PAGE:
The novel coronavirus has been emphasizing and exacerbating the effects of a widening wealth gap, years of policies of austerity, and the extent of social inequality all over the world. The uncertainty over what the future will look like increases concerns surrounding the future of crucial matters such as labour, the housing market, and higher education. This piece focuses on the practices of solidarity, how this has shaped people’s experiences of the lockdown in Istanbul, Turkey, and the ways in which the local and national state can—and did—exploit public concerns and confusion that have been evoked by the pandemic to fast-track their controversial urban projects and decisions.
More than 6,400 families have been evicted from their homes and another 19,000 remain threatened with eviction in Brazil since March 2020, when the coronavirus outbreak started in the country. In the state of São Paulo, 1,681 evictions were carried out and up to 5,000 families can be evicted from their homes at any one time. This startling data relates to informal settlements—evictions for non-payment of rent are not included—and numbers may be even higher, as this reflects only the cases identified by popular movements and the organizations participating in the “Zero Eviction” campaign.
Many influential voices have pointed out, with different degrees of optimism, that the COVID-19 pandemic might finally have ushered in the final days of neoliberalism. However, if we understand neoliberalism as a set of practices and institutional mechanisms that shield market relations from popular deliberation, we reach a different conclusion. In these terms, neoliberalism is not dying. If emergency measures are aimed more at safeguarding the profits of banks and large corporations than securing wages and welfare programmes, then this crisis is in fact an opportunity to increase wealth inequality, and not to address it as a problem.
Does the pandemic state of exception pave the way for further undemocratization—and if so, is this process happening on a global scale, or are there meaningful differences between regional developments? Are there identifiable patterns regarding a specifically authoritarian-populist, way of dealing with the pandemic and the resulting social and economic crisis? What is, in short, the specifically authoritarian dimension of the world´s responses to the pandemic?
Even though the current crisis astonished most of us, it also came as no surprise. During the last decade, we have witnessed a densification of what Alex Demirovic calls “crises of denormalization”, i.e. crises that profoundly undermine the hegemonic neoliberal security dispositive. From the financial crisis in 2008–9, through to Europe´s so-called “migrant crisis” (in fact, a momentary collapse of Europe´s inhumane border regime), up to the climate crisis, world capitalism seems ever more prone to destroying its economic, social, and natural basis, and less and less capable of dealing with the consequences.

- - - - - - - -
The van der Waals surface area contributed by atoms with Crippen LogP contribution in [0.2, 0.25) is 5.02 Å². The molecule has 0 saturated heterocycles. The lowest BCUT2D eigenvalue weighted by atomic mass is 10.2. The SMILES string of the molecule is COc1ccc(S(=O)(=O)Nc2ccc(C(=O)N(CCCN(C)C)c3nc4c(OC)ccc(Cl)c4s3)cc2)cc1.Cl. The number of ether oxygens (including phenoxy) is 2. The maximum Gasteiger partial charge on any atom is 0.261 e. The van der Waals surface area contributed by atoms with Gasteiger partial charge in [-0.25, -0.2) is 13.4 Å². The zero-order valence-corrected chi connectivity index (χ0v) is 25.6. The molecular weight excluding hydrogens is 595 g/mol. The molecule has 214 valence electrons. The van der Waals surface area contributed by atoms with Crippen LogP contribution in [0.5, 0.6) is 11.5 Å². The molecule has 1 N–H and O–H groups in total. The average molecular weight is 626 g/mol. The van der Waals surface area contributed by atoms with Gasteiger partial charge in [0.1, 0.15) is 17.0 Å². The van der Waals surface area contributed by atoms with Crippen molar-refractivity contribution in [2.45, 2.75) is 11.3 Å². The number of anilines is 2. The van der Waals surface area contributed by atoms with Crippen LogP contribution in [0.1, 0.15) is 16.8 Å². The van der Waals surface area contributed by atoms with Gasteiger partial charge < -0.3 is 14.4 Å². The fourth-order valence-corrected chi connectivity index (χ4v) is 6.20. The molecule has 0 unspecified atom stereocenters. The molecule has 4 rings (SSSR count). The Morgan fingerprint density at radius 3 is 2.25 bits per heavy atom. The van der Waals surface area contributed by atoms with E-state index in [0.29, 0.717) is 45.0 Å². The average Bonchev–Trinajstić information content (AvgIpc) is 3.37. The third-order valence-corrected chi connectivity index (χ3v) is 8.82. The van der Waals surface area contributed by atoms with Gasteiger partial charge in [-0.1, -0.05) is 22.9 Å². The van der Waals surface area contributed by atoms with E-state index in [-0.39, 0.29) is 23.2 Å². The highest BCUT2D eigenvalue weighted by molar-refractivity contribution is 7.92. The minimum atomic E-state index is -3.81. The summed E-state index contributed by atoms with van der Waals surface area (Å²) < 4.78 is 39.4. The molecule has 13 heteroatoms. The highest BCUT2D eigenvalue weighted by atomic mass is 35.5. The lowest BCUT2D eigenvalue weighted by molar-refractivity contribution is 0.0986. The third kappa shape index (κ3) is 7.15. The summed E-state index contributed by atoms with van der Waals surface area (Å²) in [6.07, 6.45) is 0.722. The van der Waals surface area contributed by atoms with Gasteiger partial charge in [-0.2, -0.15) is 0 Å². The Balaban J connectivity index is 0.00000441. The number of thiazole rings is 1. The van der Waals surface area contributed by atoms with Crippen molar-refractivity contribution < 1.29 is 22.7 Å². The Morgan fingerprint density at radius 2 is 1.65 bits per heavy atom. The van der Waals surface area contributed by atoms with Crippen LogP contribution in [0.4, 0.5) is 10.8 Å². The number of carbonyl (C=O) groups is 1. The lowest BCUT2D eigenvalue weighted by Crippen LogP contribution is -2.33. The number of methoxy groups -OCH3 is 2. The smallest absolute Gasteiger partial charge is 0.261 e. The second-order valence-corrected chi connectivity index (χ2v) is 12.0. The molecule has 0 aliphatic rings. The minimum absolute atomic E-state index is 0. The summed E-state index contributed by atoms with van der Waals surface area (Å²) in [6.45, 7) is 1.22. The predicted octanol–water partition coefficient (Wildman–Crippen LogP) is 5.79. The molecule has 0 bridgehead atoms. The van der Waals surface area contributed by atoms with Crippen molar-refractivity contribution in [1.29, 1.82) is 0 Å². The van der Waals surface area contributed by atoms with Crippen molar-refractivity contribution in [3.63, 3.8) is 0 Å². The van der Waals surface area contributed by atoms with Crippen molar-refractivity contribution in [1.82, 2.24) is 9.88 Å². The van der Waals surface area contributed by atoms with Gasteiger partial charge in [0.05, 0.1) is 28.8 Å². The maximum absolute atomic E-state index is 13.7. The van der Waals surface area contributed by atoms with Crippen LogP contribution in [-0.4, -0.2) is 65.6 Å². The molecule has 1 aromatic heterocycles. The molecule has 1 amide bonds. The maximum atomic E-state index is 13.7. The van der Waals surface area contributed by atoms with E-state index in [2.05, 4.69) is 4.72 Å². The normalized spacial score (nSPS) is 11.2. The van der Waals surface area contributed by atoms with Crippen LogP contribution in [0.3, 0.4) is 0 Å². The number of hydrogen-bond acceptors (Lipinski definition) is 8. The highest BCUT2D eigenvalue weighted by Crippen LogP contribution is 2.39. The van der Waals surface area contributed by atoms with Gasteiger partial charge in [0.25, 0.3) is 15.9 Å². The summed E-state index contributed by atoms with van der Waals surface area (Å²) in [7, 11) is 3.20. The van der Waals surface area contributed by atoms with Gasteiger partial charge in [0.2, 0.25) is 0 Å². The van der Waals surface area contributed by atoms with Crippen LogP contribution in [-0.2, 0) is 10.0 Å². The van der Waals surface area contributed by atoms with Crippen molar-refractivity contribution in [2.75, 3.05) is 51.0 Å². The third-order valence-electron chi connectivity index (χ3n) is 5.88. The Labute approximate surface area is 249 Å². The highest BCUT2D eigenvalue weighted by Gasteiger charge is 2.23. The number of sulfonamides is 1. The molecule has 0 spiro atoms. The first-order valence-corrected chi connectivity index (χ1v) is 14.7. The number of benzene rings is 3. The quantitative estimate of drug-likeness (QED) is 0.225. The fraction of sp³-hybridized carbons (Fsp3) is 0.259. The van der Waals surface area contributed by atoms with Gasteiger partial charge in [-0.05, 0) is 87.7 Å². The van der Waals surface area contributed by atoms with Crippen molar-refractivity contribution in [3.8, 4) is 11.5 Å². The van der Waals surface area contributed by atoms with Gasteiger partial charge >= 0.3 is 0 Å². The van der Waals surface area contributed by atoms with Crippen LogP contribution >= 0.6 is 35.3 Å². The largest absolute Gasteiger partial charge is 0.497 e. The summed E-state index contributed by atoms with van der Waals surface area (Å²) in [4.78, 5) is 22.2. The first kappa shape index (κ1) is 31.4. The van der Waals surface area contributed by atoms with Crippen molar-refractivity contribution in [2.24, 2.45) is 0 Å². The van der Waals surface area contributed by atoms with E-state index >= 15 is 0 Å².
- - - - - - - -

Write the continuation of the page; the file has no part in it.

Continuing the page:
While governments across southern Africa have been imposing State of Emergency-type COVID-19 regulations, a number of ‘people’s coalitions’ have emerged in several countries, including community structures, trade unions, informal workers’ organizations, civics, social movements, rural groups, and national and provincial NGOs across all social sectors.
Turkey has been experiencing difficult times in the last several years. On the one hand, after the failed coup attempt in 2016, authoritarian politics have intensified at the hands of the AKP (Justice and Development Party) government that has been in power since 2002. On the other, the economy entered into a currency and debt crisis in 2018 and suffers under excessive current account deficits and household indebtedness. Correspondingly, social polarization and the erosion of democratic norms have been growing in tandem with financial fragility and high unemployment rates.
After 75 days of hard lockdown, the Philippines has had the longest community quarantine in the world to date. The lockdown, or enhanced community quarantine, although initially declared to last from 15 March until 15 April, has been extended twice: first for one more month up to 15 May, and then for two more weeks until 30 May. Starting in June, the country declared its intention to slowly open up again.
In the midst of the global COVID-19 response, governments around the world continue to curtail some fundamental civil rights to curb the unprecedented spread of the disease and limit its impact. As of May 2020, 84 countries have officially declared a state of emergency due to COVID-19. Others have not officially declared a state of emergency but have still suspended or restricted certain civil and political rights for temporary purposes in the name of public health; COVID-19 has prompted authoritarian tendencies amongst a variety of different types of governments—including many liberal democracies.
In May 2020, while the world continued to grapple with ways of dealing with the pandemic, UN Secretary General António Guterres spoke about the “tsunami of hate” targeting specific communities in the wake of the COVID-19 crisis. One such maelstrom, targeting the Muslim community, was seen taking place in India, with allegations of ‘corona jihad’ becoming widespread during the first phase of the COVID-19 lockdown in the country.